Cajun and Creole recipes just in time for Mardi Gras

February 26, 2014 

JULIAN BRUNT/SPECIAL TO THE SUN HERALDTry sushi rice to make your jambalaya creamy and delicious.

There are a small handful of Cajun and Creole recipes that form the backbone of the these two deeply related culinary adventures. Both evolved in a geographically related area, the bayou country of south Louisiana and New Orleans at its center, but they came to prominence almost 100 years apart.

Just a little over a score of years ago Cajun food was found in Acadiana, and almost nowhere else. The Creole traditions were popular much earlier and fancy restaurants all over the world advertised dishes as á la Creole as early as the 1880s.

The two styles should not be thought of as the same, not by a long shot. Cajun cooking stresses fresh, local ingredients, almost always includes the trinity of onions, bell pepper and celery and, in later times, lots of cayenne pepper. Rice is almost always part of the recipe or is included as a side. This style of cooking is hearty, not overly complicated and is often a one pot meal.

Chef Paul Prudhomme popularized Cajun everything in the 1980s. Creole cookery is thought of as more refined, with deep European roots, particularly French and Spanish.

As different as Cajun and Creole can be, they do share some of the same recipes. Gumbo is perhaps the best example. The origins of this famous recipe are almost certainly French bouillabaisse. Cajun and Creole recipes differ somewhat, but then there are so many recipes that it would be hard to put them all just in two categories.

One thing is pretty certain, Cajun gumbo would never have tomatoes, but Creole gumbo often does, and those of a Cajun persuasion might prefer a darker roux than their Creole neighbors.

There are other recipes that deserve our attention, perhaps gumbo gets a bit too much of the lime light. Jambalaya is a wonderful dish, inexpensive, hearty and absolutely delicious. It is a distant cousin of the Spanish paella. Shrimp Creole has Spanish and French heritage and is a very simple dish that can be quite elegant. Étouffée is a relative late comer, but is just as popular, and it is found in both Cajun and Creole repertoires.

There is no denying the close relationship between these two wonderful styles of cooking, but some acknowledgement should be given to the many other influences. Portuguese, African, Italian, Native American and Caribbean cooks all had their spoons in this pot, but perhaps

the most important note to take is that these styles evolved from many influences and so it is our job to do the same thing. Take a basic recipe, then make it your own, now pass it on.


This recipe was vastly improved when Jesse Loya of Bay St. Louis, Miss., suggested using sushi rice, rather than jasmine or another long grain rice. The result is so creamy and delicious.

3-4 bone in chicken thighs

1 cup sliced smoked sausage

1 cup sliced Polish sausage

1 large chopped red onion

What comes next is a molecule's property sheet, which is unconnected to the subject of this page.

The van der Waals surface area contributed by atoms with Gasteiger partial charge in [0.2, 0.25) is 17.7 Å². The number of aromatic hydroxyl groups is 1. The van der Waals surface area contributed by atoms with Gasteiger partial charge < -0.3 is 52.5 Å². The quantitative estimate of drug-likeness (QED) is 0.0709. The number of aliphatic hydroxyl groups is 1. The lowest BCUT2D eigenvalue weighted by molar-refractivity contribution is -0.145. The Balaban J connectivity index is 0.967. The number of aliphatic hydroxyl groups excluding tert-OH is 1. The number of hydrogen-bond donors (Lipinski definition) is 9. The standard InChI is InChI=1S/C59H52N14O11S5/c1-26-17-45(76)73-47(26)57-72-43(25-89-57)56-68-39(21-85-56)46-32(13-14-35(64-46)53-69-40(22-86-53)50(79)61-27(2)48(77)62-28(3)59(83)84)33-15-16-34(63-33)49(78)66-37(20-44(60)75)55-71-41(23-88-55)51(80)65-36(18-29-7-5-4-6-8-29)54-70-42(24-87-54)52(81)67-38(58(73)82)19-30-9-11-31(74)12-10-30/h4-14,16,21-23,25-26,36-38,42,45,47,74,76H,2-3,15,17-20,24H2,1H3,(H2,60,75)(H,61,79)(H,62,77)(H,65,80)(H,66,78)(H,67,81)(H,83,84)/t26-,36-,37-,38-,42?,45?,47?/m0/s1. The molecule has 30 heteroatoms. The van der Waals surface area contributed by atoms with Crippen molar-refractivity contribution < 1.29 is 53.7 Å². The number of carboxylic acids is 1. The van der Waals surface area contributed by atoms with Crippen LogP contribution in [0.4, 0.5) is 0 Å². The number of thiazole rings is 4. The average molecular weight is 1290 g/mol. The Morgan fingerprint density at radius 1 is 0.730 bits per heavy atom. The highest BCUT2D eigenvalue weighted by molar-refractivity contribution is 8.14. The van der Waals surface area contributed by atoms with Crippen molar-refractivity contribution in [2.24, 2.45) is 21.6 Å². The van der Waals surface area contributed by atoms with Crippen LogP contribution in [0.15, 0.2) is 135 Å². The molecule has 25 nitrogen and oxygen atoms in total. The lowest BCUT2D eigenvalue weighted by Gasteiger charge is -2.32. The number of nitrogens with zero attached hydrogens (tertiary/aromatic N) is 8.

1 cup chopped celery

1 large chopped green bell pepper

3-6 chopped cloves of garlic

1 cup sushi rice

Red pepper flakes

Freshly ground black pepper

Salt as desired

Canola or olive oil

Heat 3 or 4 tablespoons of oil in a large pot, add the chicken thighs and sear on both sides, remove and set aside. Add the sausage and cook until crispy, fragrant and delicious, remove and set aside. Add the onions, celery and bell pepper, sauté for 15 minutes, add the garlic and sauté 2 minutes more. Add the chicken back to the pot and cover with water, simmer until the chicken is done, remove and debone the chicken, discard the bones. This step not only cooks the chicken but makes the stock that is the base of the recipe. Add the sausage and chicken and simmer for 10 minutes, add the rice and 2 cups of water or stock and simmer, covered, for 20 minutes, or until the rice is done. It may be necessary to add more liquid so it does not get too thick. As is so often the case, jambalaya is better the next day.


1/2 stick butter

1 cup chopped onions

3/4 cup chopped bell pepper

1/2 cup chopped celery

2-3 cloves chopped garlic

1 bay leaf

2 cups chopped tomatoes

1 cup dry white wine

1 pound large peeled shrimp

1 cup long grain rice (Jasmine is optimal)

Salt and pepper

Tony Chachere's Creole Seasoning

Green onions

2-3 tablespoons Valentino hot sauce is optional

Cook the rice in a rice cooker with two cups of water or stock. Melt the butter in a large sauté pan, season with black pepper, salt and Tony's. Add the onions, celery, and bell pepper, sauté for 10 minutes. Add the garlic and bay leaf and cook for 2 minutes more. Add the tomatoes and wine, taste and re-season as necessary. Simmer until thick and delicious, about 20 minutes. In the mean time in a separate sauté pan sear the shrimp in very hot oil, just 30 seconds or so on a side, but the oil has to be smoking hot, so be very careful. Cook the shrimp in small batches, remove and set aside. Add the shrimp juices in the sauté pan to the main dish, simmer a few minutes more, then add the shrimp. Cook just a few minutes, then serve over bowls of steaming hot rice and garnish with the green onions.


You can also buy the crawfish already cooked at many fish mongers. This would be a good recipe to start your children on, if they have an interest in cooking.

2 cups cooked rice

1 cup peeled crawfish

1/2 stick butter

1 chopped onion

1 chopped bell pepper

1/2 cup chopped celery

2 chopped cloves of garlic

2/3 cup chopped tomatoes

1 pinch black pepper

1 small pinch cayenne pepper

Melt the butter in a sauté pan, add the vegetables and season with the pepper and cayenne and cook over a medium low heat for 15 minutes, add the tomatoes, taste and season again if you like, cook for 10 more minutes. Add the crawfish, cook for just 5 minutes more, then serve over hot rice.

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